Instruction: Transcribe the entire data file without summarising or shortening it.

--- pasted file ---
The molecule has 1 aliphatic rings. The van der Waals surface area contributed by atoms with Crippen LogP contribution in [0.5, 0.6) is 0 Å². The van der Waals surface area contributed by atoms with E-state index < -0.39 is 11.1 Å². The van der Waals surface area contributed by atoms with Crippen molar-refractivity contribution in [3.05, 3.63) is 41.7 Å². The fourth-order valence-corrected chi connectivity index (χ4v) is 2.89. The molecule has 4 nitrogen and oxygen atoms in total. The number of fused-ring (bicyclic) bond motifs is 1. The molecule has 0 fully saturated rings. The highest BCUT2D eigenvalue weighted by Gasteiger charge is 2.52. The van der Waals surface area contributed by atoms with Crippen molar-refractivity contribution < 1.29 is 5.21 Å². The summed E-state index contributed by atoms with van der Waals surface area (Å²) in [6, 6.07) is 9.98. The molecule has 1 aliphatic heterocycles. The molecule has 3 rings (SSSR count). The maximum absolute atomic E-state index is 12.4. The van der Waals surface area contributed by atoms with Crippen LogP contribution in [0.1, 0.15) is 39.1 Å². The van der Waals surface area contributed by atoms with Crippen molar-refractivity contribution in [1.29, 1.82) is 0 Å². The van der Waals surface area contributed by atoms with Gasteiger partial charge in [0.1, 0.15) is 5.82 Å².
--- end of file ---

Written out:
The molecule has 1 aliphatic rings. The van der Waals surface area contributed by atoms with Crippen LogP contribution in [0.5, 0.6) is 0 Å². The van der Waals surface area contributed by atoms with E-state index < -0.39 is 11.1 Å². The van der Waals surface area contributed by atoms with Crippen molar-refractivity contribution in [3.05, 3.63) is 41.7 Å². The fourth-order valence-corrected chi connectivity index (χ4v) is 2.89. The molecule has 4 nitrogen and oxygen atoms in total. The number of fused-ring (bicyclic) bond motifs is 1. The molecule has 0 fully saturated rings. The highest BCUT2D eigenvalue weighted by Gasteiger charge is 2.52. The van der Waals surface area contributed by atoms with Crippen molar-refractivity contribution < 1.29 is 5.21 Å². The summed E-state index contributed by atoms with van der Waals surface area (Å²) in [6, 6.07) is 9.98. The molecule has 1 aliphatic heterocycles. The molecule has 3 rings (SSSR count). The maximum absolute atomic E-state index is 12.4. The van der Waals surface area contributed by atoms with Crippen LogP contribution in [0.1, 0.15) is 39.1 Å². The van der Waals surface area contributed by atoms with Crippen molar-refractivity contribution in [1.29, 1.82) is 0 Å². The van der Waals surface area contributed by atoms with Gasteiger partial charge in [0.1, 0.15) is 5.82 Å².